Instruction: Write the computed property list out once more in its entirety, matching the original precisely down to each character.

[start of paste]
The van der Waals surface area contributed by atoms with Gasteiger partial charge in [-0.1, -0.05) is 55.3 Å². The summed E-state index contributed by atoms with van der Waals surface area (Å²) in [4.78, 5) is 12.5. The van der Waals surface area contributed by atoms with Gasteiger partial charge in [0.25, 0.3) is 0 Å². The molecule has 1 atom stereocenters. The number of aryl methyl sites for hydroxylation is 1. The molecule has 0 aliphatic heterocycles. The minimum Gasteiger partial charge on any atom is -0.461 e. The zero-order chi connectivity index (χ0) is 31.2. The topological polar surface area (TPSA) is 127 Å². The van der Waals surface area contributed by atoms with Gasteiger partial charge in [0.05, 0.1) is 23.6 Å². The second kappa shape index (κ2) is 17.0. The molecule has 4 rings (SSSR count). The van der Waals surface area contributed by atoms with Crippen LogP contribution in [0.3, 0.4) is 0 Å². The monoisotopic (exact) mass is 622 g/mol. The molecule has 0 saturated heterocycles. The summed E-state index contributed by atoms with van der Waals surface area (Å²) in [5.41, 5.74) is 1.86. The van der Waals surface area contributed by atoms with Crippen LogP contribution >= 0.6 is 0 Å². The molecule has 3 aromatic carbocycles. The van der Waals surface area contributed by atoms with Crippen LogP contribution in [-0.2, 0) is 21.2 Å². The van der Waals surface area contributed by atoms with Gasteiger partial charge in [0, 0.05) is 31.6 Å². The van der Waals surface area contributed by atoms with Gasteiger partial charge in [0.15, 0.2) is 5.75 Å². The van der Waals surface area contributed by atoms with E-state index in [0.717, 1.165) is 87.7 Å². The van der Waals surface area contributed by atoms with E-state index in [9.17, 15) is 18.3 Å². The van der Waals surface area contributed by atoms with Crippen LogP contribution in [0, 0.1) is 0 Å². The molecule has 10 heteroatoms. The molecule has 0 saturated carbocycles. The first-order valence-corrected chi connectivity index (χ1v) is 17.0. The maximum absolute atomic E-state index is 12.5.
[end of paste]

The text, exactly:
The van der Waals surface area contributed by atoms with Gasteiger partial charge in [-0.1, -0.05) is 55.3 Å². The summed E-state index contributed by atoms with van der Waals surface area (Å²) in [4.78, 5) is 12.5. The van der Waals surface area contributed by atoms with Gasteiger partial charge in [0.25, 0.3) is 0 Å². The molecule has 1 atom stereocenters. The number of aryl methyl sites for hydroxylation is 1. The molecule has 0 aliphatic heterocycles. The minimum Gasteiger partial charge on any atom is -0.461 e. The zero-order chi connectivity index (χ0) is 31.2. The topological polar surface area (TPSA) is 127 Å². The van der Waals surface area contributed by atoms with Gasteiger partial charge in [0.05, 0.1) is 23.6 Å². The second kappa shape index (κ2) is 17.0. The molecule has 4 rings (SSSR count). The van der Waals surface area contributed by atoms with Crippen LogP contribution in [0.3, 0.4) is 0 Å². The monoisotopic (exact) mass is 622 g/mol. The molecule has 0 saturated heterocycles. The summed E-state index contributed by atoms with van der Waals surface area (Å²) in [5.41, 5.74) is 1.86. The van der Waals surface area contributed by atoms with Crippen LogP contribution >= 0.6 is 0 Å². The molecule has 3 aromatic carbocycles. The van der Waals surface area contributed by atoms with Crippen LogP contribution in [-0.2, 0) is 21.2 Å². The van der Waals surface area contributed by atoms with Gasteiger partial charge in [0, 0.05) is 31.6 Å². The van der Waals surface area contributed by atoms with Gasteiger partial charge in [0.15, 0.2) is 5.75 Å². The van der Waals surface area contributed by atoms with E-state index in [0.717, 1.165) is 87.7 Å². The van der Waals surface area contributed by atoms with E-state index in [9.17, 15) is 18.3 Å². The van der Waals surface area contributed by atoms with Crippen LogP contribution in [0, 0.1) is 0 Å². The molecule has 10 heteroatoms. The molecule has 0 saturated carbocycles. The first-order valence-corrected chi connectivity index (χ1v) is 17.0. The maximum absolute atomic E-state index is 12.5.